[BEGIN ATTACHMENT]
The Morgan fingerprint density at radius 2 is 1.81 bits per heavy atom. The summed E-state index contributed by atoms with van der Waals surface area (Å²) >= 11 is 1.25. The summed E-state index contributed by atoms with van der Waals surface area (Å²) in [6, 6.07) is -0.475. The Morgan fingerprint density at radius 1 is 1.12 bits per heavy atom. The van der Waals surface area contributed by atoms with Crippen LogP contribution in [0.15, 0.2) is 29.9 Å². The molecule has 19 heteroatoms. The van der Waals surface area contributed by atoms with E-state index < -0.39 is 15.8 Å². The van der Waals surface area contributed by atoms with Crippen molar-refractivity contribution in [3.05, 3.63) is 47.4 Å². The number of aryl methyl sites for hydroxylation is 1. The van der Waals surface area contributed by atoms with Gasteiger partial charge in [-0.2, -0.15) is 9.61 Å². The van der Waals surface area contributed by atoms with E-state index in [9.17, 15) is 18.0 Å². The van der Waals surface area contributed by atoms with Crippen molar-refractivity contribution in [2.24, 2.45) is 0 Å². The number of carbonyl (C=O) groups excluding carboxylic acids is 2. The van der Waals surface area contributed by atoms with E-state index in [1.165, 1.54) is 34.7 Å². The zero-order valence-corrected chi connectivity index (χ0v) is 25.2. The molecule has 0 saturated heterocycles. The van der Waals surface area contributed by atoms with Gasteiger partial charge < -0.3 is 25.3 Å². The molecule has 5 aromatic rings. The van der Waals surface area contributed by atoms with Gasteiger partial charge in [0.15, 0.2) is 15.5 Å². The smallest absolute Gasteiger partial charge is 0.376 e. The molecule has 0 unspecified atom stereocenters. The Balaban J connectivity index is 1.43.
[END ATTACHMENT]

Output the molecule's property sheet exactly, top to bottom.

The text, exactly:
The Morgan fingerprint density at radius 2 is 1.81 bits per heavy atom. The summed E-state index contributed by atoms with van der Waals surface area (Å²) >= 11 is 1.25. The summed E-state index contributed by atoms with van der Waals surface area (Å²) in [6, 6.07) is -0.475. The Morgan fingerprint density at radius 1 is 1.12 bits per heavy atom. The van der Waals surface area contributed by atoms with Crippen LogP contribution in [0.15, 0.2) is 29.9 Å². The molecule has 19 heteroatoms. The van der Waals surface area contributed by atoms with E-state index < -0.39 is 15.8 Å². The van der Waals surface area contributed by atoms with Crippen molar-refractivity contribution in [3.05, 3.63) is 47.4 Å². The number of aryl methyl sites for hydroxylation is 1. The van der Waals surface area contributed by atoms with Gasteiger partial charge in [-0.2, -0.15) is 9.61 Å². The van der Waals surface area contributed by atoms with E-state index in [9.17, 15) is 18.0 Å². The van der Waals surface area contributed by atoms with Crippen molar-refractivity contribution in [2.24, 2.45) is 0 Å². The number of carbonyl (C=O) groups excluding carboxylic acids is 2. The van der Waals surface area contributed by atoms with E-state index in [1.165, 1.54) is 34.7 Å². The zero-order valence-corrected chi connectivity index (χ0v) is 25.2. The molecule has 0 saturated heterocycles. The van der Waals surface area contributed by atoms with Gasteiger partial charge < -0.3 is 25.3 Å². The molecule has 5 aromatic rings. The van der Waals surface area contributed by atoms with Gasteiger partial charge in [0.15, 0.2) is 15.5 Å². The smallest absolute Gasteiger partial charge is 0.376 e. The molecule has 0 unspecified atom stereocenters. The Balaban J connectivity index is 1.43.